With brass sections that are formed by extrusion like square or flats they distort when machined. I found out this the hard way and had to re-make bits. Soon learned to anneal the btass and and quench from dull red. Makes it softer as well and machines better.

With brass tubing you will have a problem bending at right angles so here fabricate the bend.

Thread: Long bed lathes affected by the tide
29/11/2019 22:24:23

One of the helicopter companies had problems measuring the jig they made the helicopter body in. Using a Leica N3 level for measuring, it came back 3 or 4 times to me for calibration and was withing the fine tolerance we had. More complaints and the Tech rep. visited and found the shop on the bank above a tidal estuary and stayed long enough to prove that as the tide came in it heaved the concrete base and affected the jig and levelling. They would level before lunch and come back and find all levels and measuring points all over the place as the tide receded.

Thread: Seismic detection
29/11/2019 13:59:01

When we took over a new building in Milton Keynes it had a vibration sensing circuit in the metal walls. I was called out time and time again with nothing found except the wall sensors tripping. Then i realised what it was, it was Silerstonne car race week and as the helicpters were bringing visitors they came over the building and the chopper blades set up a vibration enough to trigger the alarm. Short order to te alarm specialist who fitted it, cut it off!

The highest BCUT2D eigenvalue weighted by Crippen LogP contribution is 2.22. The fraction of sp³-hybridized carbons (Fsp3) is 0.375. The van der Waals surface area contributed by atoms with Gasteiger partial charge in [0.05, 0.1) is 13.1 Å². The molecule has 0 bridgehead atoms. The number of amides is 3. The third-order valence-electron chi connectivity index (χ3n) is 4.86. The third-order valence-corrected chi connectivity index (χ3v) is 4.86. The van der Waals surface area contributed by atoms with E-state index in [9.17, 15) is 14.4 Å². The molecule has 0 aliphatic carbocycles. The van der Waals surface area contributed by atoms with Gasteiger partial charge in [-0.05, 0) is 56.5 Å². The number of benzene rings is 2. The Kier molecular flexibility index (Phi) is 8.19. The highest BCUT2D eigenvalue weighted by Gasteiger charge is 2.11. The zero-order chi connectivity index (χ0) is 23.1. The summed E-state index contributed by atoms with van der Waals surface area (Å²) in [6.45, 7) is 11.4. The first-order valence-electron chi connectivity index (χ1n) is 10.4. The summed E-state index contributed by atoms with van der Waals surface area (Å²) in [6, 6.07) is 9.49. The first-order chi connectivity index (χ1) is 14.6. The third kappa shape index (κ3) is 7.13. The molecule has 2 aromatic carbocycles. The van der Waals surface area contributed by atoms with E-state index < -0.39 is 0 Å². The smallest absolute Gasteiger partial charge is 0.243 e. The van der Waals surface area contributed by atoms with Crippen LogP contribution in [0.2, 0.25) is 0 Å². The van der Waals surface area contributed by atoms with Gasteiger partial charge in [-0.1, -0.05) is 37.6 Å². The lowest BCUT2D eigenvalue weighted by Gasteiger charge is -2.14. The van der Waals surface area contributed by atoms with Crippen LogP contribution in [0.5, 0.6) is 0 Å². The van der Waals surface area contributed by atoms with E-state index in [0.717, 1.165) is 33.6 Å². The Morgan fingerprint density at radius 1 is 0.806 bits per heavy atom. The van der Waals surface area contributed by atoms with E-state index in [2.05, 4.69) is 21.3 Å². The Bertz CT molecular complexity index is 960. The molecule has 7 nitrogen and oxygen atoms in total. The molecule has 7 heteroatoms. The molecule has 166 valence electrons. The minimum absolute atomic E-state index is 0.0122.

Similar call out one night and they had smashed a window at ground level, entered and had taken a computer that was used for stock levels. what they missed was 5 Hewlet packard latest spec. computers that they used as a step coming through the window. Later when police came they contacted another police uint up the road who gad caught two chaps, queruing what was innthe boot of their car showed the exact items taken from our store.

Thread: Black anodised steel????
12/11/2019 08:12:02

Sheradising is another finish you see on twist drills, this done with steam at 500c.

Edited By Clive Hartland on 12/11/2019 08:12:22

12/11/2019 08:09:11

While working on large gun recuperators the internal parts were given a Black Chrome finish, they were first copper plated then immersed in a hot bath that had the chemical mix in it. After a time the items came out and the copper was brushed off leaving a lovely shiny black finish, supposedly rust resistant.

I have tead that Browning shotguns had black chrome bores to stop rusting.

Thread: Additives to kerosene for degreasing?
30/10/2019 22:18:00

Be careful with white spirit, if using bare hands it has a way of affecting the nails and cuticles and cause infection.

I also believe if white spirit soaked rags are binned they can cause self ignition,

Thread: Built-up edge
13/10/2019 22:15:56

You have not said what type of Alu you have. I would expect HE15 or HE30 to machine quite well at the speed you quote.

Having one time ordered Alu as HE30 I got some Alu which turned like chewing gum, changed my supplier PDQ.

Thread: What solenoid to use?
13/10/2019 09:37:36

There are some gravity type flaps set at a slight angle that only open when there is internal pressure. Often fitted to cooker hoods, no leccie iused at all.